Now if we were to ban assault weapons that would not mean that violence, or even mass shootings, would end all together and everything would be sweetness and light. I fully believe that those out there intending to do harm, will find a way. But guns are an easy way to do it. They’re super accessible, and don’t exactly take a rocket scientist to operate. And not everyone who commits these kinds of atrocities are plotting and scheming for months or years on how they’re going to do it. Many have mental issues that play a role in their eventual break from reality. When that break happens guns make for an extremely easy way for them to act on their fragmented and delusional state of mind. I firmly believe that if these weapons were not so readily available that we would see a drop in these types of shootings. And yes you can point to some statistics that show an increase in violent crimes coinciding with stricter gun laws, but if you look at the data on the majority of those statistics you will see that violent crimes were already rising before laws were put into place. So, I don’t think that’s really a strong or even valid point to make. The fact is we are far stricter and have more regulations around owning and operating a vehicle than we do a gun.

And yes more people are killed per year from vehicles, than guns. The difference though is that a car is not designed to take life away, where as that is a gun’s primary purpose. Whether that life be a human or an animal, that is why it exists. I know it can be part of a collection, or used for target practice, but you’re not practicing shooting targets just to get better at shooting targets (save for those who really are competitive shooters). You’re improving your skill with a weapon in the event that one day you might have to use it for what it is primarily designed to do. Take life away. I’m 29 and my driver’s license expires in 2016. I will be 32, and I will have to go to the DMV to be issued a new license if I wish to continue driving a car. Would it not then be reasonable to have similar regulation for firearms? Many times you don’t even need a license to own a gun. Surely, we can make some improvements.

So to sum up in general my position on this issue, I’m all for the 2nd amendment, I don’t believe we need assault weapons, and I think we need to seriously revise our current policies and regulations on gun ownership.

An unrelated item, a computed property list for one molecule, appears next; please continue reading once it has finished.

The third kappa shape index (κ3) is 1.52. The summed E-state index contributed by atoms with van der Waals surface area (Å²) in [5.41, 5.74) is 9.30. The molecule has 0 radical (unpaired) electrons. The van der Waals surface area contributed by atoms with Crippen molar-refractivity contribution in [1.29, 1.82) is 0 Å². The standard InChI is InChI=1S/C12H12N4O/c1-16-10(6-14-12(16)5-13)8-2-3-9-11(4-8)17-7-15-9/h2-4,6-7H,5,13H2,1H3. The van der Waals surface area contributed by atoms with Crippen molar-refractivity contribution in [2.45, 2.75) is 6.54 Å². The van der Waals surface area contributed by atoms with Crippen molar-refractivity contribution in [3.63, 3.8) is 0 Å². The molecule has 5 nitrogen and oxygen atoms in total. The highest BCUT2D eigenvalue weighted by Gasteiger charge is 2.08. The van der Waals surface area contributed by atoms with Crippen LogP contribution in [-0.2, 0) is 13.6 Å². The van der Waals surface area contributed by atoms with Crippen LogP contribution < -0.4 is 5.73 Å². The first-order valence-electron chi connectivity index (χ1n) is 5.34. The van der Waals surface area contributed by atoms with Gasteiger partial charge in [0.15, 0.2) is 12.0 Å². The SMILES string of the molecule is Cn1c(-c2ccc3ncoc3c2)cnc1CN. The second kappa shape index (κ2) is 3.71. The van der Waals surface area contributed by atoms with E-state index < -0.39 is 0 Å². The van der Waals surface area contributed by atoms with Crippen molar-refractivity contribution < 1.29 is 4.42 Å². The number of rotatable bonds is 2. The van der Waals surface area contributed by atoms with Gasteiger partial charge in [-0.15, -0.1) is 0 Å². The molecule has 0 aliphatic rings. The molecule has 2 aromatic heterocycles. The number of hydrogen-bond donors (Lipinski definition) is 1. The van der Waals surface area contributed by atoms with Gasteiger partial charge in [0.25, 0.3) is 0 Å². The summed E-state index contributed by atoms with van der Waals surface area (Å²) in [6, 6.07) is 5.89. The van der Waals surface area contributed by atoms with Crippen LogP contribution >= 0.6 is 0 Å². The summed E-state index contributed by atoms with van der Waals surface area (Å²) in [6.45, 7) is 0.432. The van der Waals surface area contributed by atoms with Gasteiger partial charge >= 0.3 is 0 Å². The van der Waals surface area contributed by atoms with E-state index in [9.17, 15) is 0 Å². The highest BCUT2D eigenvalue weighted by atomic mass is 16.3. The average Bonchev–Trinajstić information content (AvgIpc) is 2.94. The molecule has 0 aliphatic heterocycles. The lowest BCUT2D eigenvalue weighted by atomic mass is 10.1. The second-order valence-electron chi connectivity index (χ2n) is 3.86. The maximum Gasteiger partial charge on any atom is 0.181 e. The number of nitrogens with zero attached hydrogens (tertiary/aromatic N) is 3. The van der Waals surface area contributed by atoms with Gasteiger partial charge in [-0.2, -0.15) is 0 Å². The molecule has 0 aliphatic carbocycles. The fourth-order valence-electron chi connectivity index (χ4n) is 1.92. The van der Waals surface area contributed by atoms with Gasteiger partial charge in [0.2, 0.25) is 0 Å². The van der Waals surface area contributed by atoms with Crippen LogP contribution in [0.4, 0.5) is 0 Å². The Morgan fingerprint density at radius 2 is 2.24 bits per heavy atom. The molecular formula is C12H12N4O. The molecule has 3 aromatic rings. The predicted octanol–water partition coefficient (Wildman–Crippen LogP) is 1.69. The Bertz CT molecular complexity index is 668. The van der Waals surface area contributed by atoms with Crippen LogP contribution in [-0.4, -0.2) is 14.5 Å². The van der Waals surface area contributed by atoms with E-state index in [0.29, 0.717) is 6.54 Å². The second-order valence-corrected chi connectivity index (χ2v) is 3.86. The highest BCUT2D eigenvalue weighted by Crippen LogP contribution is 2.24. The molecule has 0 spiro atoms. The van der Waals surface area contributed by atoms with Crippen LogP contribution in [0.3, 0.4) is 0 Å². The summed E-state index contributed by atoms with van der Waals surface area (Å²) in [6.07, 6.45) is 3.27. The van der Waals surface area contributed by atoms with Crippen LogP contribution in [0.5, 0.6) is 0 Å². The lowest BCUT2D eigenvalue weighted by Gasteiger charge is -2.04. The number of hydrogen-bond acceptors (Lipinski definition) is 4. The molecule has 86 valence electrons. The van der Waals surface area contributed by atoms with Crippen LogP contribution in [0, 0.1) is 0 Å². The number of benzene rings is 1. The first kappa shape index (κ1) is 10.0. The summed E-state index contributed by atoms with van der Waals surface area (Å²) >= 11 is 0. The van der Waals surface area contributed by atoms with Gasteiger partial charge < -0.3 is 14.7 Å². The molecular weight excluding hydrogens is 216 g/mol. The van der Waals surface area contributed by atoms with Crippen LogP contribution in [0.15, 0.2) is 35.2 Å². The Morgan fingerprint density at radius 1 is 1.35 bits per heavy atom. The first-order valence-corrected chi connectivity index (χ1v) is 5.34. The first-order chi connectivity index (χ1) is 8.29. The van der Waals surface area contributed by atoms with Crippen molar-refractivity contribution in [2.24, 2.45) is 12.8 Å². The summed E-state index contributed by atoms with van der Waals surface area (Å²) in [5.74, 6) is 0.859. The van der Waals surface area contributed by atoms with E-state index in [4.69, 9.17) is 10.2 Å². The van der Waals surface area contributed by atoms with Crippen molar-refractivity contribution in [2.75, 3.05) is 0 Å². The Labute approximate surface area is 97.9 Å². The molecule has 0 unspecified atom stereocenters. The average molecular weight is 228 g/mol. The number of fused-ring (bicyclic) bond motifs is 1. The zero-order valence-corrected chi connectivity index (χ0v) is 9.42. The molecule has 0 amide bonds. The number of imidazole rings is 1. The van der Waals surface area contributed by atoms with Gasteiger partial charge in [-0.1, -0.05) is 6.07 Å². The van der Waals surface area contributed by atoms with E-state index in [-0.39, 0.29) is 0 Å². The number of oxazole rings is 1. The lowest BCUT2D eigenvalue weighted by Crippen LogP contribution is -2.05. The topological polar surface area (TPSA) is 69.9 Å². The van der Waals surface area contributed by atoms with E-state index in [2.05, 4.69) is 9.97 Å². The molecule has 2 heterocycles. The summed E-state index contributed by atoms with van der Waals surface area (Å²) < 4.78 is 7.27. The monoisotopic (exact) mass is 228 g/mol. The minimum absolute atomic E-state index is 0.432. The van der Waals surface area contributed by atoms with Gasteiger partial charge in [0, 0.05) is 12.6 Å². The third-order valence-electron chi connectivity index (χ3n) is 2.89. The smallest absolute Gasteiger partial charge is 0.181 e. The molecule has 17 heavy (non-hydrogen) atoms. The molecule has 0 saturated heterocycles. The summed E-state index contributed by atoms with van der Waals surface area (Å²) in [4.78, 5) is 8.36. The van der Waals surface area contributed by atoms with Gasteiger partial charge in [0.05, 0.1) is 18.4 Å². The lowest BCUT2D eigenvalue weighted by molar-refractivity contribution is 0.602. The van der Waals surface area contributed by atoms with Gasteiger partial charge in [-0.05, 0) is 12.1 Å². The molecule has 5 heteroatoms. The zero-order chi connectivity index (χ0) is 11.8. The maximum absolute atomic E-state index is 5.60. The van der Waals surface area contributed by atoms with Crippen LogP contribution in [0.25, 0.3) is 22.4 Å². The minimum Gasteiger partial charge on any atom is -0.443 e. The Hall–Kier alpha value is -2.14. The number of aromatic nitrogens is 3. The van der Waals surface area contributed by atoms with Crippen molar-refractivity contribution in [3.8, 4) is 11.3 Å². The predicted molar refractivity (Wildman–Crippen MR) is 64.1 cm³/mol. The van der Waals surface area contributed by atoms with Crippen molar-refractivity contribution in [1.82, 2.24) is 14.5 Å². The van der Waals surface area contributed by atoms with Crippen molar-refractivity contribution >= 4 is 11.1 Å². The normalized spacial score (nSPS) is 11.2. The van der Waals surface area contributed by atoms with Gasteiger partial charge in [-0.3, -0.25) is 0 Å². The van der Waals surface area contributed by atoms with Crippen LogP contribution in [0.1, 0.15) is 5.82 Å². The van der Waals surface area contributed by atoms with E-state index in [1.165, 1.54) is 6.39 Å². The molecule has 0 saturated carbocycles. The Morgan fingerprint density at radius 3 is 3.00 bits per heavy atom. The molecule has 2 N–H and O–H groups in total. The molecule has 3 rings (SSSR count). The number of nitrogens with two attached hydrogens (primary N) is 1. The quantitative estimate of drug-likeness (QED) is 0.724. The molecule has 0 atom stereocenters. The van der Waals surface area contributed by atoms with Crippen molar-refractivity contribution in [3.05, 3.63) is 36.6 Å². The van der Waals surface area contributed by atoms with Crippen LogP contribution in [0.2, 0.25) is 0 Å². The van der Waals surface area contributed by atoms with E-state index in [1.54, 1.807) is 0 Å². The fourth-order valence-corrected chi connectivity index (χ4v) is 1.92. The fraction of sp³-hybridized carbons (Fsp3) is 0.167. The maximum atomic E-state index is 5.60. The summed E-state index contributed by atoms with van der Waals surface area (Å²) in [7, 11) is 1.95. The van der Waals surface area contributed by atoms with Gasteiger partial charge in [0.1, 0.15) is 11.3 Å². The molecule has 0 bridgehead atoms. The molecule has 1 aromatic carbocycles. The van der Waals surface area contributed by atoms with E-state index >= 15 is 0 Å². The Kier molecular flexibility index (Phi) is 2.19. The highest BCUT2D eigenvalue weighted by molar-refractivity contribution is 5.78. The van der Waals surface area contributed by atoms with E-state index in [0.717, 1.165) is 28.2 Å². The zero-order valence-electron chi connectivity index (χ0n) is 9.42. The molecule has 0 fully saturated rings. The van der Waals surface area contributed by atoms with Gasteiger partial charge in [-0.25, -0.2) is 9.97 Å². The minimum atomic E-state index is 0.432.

Now back to the NRA. As I said, I was not surprised by their response. (And I’m going continue to use the word “they” as the men who spoke, spoke on behalf of the millions of the NRA’s members, and if you’re a member and you weren’t happy with the way you were being represented, I suggest and encourage you to speak out) They took a hard-lined aggressive stance and immediately went on the defense, playing the victim. THEY ARE NOT THE VICTIM HERE. The VICTIMS are being buried this weekend. The NRA had an opportunity. They are a group that holds a great deal of political and social power. For better or worse, they are very influential. But instead of showing even the slightest hint of a willingness to compromise and cooperate, they went rogue. They immediately started pointing fingers at everyone except themselves. Anytime that a person or organization absolves themselves of all responsibility, you can be sure that they actually have a great deal of responsibility and know it, and know that they are vulnerable and in fact fear their own vulnerability. It’s this very fear that continues to hinder the NRA and prevents them from being part of a meaningful and productive debate on the issue of gun control. This is a time for self-reflection. It’s a time for each and every one of us to examine our lives, and what we are doing (good and bad), and ask our selves “Are we satisfied?” “Can we do better?” Apparently this memo didn’t hit the desks at the NRA headquarters. Feeling like scapegoats, they immediately went to their own go-to scapegoats, the media, movies, music and video games.